I could be wrong. My kids are still young. Maybe this no-theory is a theory of its own. I just know that the longer I parent the more I want to focus on doing a few things really well, and not get too passionate about all the rest. I want to spend time with my kids, teach them the Bible, take them to church, laugh with them, cry with them, discipline them when they disobey, say sorry when I mess up, and pray like crazy. I want them to look back and think, “I’m not sure what my parents were doing or if they even knew what they were doing. But I always knew my parents loved me and I knew they loved Jesus.” Maybe it’s not that complicated after all.

Sunday, May 15, 2011

K-Love Contest Entry

How to put this into 250 words...

My faith was made real October 27, 2009. That was the day our Malachi made his debut into this world and wasn’t breathing. He was quickly taken to NICU. Due to complications of my own, my husband not only witnessed our son being whisked away, but he was left with frenzied medical staff wondering if he’d lose his wife and newborn son in the same day.  

The ensuing days consisted of team after team of doctors bringing more and more news of further medical abnormalities regarding our son (CHARGE syndrome).  Nearly every major system was affected, but the most pressing issues included his heart and airway.  He underwent major airway surgery on day three.  After a 12-day recovery, he underwent open heart surgery.

Throughout Malachi’s hospitalization, I meditated on the fact that God is Good, Faithful, and True.  My faith was made real each day as I experienced peace that can only come from God—that which passes ALL understanding.  After watching Malachi fight for his life every day for seven months, we buried our little boy.  May 25th will mark one year without him in our lives. 

We often admit that our strength was depleted the minute we saw Malachi struggling for his first breath. From then on, our strength has come from God alone.  On day two, I wrote: We are really excited to see “What is Malachi going to be able to do for God and His glory?” God has used our little man for His glory.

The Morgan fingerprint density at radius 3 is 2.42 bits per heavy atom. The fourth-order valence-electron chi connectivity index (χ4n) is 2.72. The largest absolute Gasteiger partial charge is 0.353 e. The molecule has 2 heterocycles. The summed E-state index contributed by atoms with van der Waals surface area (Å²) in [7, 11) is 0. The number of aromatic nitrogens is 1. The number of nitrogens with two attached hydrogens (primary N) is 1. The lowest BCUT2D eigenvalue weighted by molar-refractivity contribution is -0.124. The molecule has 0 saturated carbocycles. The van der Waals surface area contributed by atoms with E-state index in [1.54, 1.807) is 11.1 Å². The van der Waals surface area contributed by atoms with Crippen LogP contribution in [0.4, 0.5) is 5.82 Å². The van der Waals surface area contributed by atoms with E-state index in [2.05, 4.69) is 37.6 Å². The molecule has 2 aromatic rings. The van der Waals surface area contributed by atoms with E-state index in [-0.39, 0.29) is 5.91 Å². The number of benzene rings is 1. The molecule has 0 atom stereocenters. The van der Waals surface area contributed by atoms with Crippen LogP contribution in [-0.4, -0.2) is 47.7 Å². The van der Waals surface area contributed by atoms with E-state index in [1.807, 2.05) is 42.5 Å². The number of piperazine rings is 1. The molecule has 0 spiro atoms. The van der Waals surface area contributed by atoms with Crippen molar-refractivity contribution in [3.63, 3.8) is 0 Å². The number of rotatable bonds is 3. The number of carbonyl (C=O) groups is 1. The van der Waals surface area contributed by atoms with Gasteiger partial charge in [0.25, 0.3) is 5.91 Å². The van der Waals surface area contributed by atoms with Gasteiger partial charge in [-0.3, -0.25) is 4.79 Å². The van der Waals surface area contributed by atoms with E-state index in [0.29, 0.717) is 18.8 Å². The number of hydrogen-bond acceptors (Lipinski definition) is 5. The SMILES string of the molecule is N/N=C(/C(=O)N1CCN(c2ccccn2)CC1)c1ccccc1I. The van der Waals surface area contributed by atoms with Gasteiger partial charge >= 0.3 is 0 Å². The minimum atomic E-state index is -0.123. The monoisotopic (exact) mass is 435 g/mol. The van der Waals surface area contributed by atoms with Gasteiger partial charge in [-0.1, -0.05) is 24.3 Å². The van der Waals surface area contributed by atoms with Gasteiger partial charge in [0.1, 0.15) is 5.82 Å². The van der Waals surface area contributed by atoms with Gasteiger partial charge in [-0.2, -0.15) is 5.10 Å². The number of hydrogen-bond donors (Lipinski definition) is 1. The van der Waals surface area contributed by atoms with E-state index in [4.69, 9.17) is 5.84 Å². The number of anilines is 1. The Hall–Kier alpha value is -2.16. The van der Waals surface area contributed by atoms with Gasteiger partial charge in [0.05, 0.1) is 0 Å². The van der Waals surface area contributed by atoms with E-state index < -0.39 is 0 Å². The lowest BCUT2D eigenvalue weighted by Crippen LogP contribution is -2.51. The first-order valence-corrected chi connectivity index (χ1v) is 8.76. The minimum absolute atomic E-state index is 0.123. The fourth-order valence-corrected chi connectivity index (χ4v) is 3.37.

The Shelter of God's Promises (Sheila Walsh) [Review]

Using 10 biblical promises as her foundation, Sheila Walsh walks through God's Word in a practical way to help the reader find strength in God Himself--especially during times of trial, hardship, or weakness.  She uses personal testimony as well as the stories of others to display God’s faithfulness to His word—His promises for those who trust in Him.

I found this book to be a great read and challenging in a profitable way.  I was especially thankful for the chapter concerning that of ‘Hope’.  The follow excerpts should give you a taste of the richness within this book…

“God doesn’t want us to pretend our faith…He calls us to live with questions draped in assurance”

“There is a comfort that only the One who has walked through the night into the morning can bring that comfort to another still in the darkness.”

“God’s promises are so much greater than our feelings.  They ar sound and sure, the stuff to nail your heart to in the worst travails of life.”

Needless to say, with all we’ve been through with Malachi, this chapter on HOPE was certainly a blessing to my life and a great reminder of God’s bigger plan through all of this.

BookSneeze® has provided me with a complimentary copy of this book

Saturday, May 14, 2011


Emma was excited for the new Ariel toothbrush and kid's crest toothpaste she received from her visit to the dentist the other day.  After brushing her teeth and hopping in to bed, she gave daddy a goodnight kiss on the cheek and asked if her kiss was sparkly and melty  (minty)

Friday, May 13, 2011

When God Created My Toes [Review]

About This Book (from publisher's website)
When God created my toes, did he make them wiggle? Did he know I’d giggle?
Did he have to hold his nose, when God created my toes?